[ASC-media] 29 NOVEMBER 2003 ISSUE - Radio Extra

Sapier, Jeff (RBI - AUS) Jeff at NewScientist.com.au
Wed Nov 26 17:37:07 EST 2003


RADIO EXTRA: STORIES FROM 29 NOVEMBER 2003 ISSUE

WANTED: PEOPLE TO TEST ORGASMATRON In February 2001, New Scientist  broke
the news of an electronic spinal implant that can trigger the same effect
for women who have an inability to achieve an orgasm naturally. We can now
report that clinical trials of the "orgasmatron" have begun in the US. The
surgeon who invented the device says one woman has successfully completed
the first stage of the trial, in which wires were connected through the skin
and into the woman's spinal cord. The married woman who responded to his
call for volunteers was said to have been "instantly aroused" when the
device was switched on. Page 11

BEAR BONES HINT AT OSTEOPOROSIS TREATMENT Bears are able to stop their bones
from degenerating during hibernation and wake with bones as strong as ever.
It seems they recycle waste calcium by putting it back on their bones during
their three to five-month hibernation. The finding, by American researchers,
could lead to new therapies for human bone loss (osteoporosis) which is
often caused by a lack of physical activity or enforced rest. Page 13

THERE'S LIFE IN THE OLD MARTIAN VOLCANOES YET It has been assumed that the
volcanoes on Mars were long dead. But new analysis of pictures suggests that
the Martian volcano Olympus Mons erupted less than 10 million years ago, and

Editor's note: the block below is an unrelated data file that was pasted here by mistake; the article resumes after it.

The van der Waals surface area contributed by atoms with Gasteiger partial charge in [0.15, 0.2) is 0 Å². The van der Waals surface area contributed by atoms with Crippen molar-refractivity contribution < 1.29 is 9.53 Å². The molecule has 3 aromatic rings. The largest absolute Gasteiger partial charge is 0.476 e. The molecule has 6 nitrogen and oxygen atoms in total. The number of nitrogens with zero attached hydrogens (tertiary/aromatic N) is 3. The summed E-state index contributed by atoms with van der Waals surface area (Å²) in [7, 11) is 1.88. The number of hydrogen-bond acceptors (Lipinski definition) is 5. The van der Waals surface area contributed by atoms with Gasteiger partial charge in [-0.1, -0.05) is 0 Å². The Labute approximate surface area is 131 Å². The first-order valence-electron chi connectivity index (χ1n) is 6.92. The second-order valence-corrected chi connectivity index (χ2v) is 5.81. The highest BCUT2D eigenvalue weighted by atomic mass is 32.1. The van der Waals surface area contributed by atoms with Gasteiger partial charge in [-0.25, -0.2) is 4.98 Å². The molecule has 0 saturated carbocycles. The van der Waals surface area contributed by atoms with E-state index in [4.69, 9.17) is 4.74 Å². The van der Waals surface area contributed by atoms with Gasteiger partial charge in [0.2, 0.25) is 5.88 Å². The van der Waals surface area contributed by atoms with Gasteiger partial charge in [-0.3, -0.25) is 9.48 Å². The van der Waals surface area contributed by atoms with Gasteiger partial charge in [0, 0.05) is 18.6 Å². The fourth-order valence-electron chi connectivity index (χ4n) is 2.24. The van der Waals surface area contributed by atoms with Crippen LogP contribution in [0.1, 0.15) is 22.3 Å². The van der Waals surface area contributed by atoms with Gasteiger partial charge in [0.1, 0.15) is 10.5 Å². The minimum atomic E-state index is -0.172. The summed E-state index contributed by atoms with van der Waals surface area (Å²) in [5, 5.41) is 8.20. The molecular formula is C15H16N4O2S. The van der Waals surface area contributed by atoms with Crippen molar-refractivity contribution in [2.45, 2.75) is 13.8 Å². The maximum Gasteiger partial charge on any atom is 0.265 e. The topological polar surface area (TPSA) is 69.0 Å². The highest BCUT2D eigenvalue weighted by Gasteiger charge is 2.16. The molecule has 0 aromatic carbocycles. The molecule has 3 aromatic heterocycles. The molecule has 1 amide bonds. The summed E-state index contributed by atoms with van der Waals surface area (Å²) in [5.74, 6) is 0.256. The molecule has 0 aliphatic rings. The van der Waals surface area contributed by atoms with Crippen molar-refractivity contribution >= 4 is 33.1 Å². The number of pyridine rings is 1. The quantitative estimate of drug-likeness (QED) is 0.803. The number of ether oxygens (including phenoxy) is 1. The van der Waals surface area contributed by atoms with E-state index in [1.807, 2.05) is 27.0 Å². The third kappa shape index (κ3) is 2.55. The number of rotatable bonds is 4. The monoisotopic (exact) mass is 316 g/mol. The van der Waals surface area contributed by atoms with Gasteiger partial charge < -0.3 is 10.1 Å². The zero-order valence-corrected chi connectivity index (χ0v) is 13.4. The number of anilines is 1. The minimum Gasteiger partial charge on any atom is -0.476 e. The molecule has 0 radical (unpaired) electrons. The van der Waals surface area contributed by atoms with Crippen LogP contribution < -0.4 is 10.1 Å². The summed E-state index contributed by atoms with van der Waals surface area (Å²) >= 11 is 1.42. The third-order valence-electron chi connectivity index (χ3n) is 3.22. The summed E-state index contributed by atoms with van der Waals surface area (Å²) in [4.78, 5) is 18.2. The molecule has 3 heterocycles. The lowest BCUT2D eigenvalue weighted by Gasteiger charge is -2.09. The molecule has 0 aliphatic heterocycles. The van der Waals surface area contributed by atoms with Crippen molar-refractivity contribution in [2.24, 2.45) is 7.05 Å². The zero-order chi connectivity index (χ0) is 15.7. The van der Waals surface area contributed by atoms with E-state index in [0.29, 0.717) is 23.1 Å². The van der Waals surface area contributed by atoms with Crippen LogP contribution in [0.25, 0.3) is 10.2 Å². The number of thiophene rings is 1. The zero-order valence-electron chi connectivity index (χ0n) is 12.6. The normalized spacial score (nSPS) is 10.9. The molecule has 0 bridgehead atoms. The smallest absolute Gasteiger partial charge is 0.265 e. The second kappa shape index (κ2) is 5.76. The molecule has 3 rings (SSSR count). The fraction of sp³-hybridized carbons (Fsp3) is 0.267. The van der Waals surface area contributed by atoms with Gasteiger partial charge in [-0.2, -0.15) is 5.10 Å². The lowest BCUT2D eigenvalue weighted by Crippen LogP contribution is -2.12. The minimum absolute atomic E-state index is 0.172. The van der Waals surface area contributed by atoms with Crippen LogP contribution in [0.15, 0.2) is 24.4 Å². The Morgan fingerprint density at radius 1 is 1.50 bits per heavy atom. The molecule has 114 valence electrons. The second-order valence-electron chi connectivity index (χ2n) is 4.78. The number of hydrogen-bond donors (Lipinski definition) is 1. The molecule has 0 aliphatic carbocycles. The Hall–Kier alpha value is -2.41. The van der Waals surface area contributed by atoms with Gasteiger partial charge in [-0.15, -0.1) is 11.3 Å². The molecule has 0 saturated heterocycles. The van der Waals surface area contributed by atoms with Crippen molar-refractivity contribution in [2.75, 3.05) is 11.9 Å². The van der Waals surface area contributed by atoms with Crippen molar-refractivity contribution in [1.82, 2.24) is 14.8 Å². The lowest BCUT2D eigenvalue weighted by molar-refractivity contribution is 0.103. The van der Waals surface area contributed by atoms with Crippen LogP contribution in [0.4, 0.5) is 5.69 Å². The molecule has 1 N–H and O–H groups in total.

that any one of the volcanoes littering the surface of Mars could erupt
again sometime in the distant future. Page 12

BOOBY-TRAP PATENT THWARTS SPAMMERS The US Patent office last week granted
telecoms firm AT&T a patent which means spammers can now be sued if they try
to fool anti-spam filters running on mail servers. The firm have been
criticised for giving away too much information on how spam filters work,
but AT&T says that its move will benefit Internet users in the long run by
stopping spammers coming their way. Page 20

END OF THE SQUEEZE TEST A label that changes colour as fruit ripens is
allowing shoppers to see whether pears are ready to eat - without having to
squeeze, and possibly damage them. The colour of the label responds to
changing concentrations of volatile compounds that fruit emit as they ripen.
Page 20

MAKING WAVES One researcher believes that his experiments with a bucket full
of spinning water can convince weather forecasters to change the way they
calculate values of temperature and pressure. There is initial evidence to
prove that by introducing random numbers to stand in for randomly varying
physical events you can improve long-term forecasting. Pages 30-33

TAMING THE BEAST Try and kill bugs with antibiotics and they are likely to
evolve resistance to the treatment. But by saying to the bug "No, you can't
stay here", you could sidestep the development of bacterial resistance. The
hope is that this new kinder treatment, called anti-adhesion therapy, will
prevent bacteria from clinging to the cells of the body - and stop
infection. Pages 34-37

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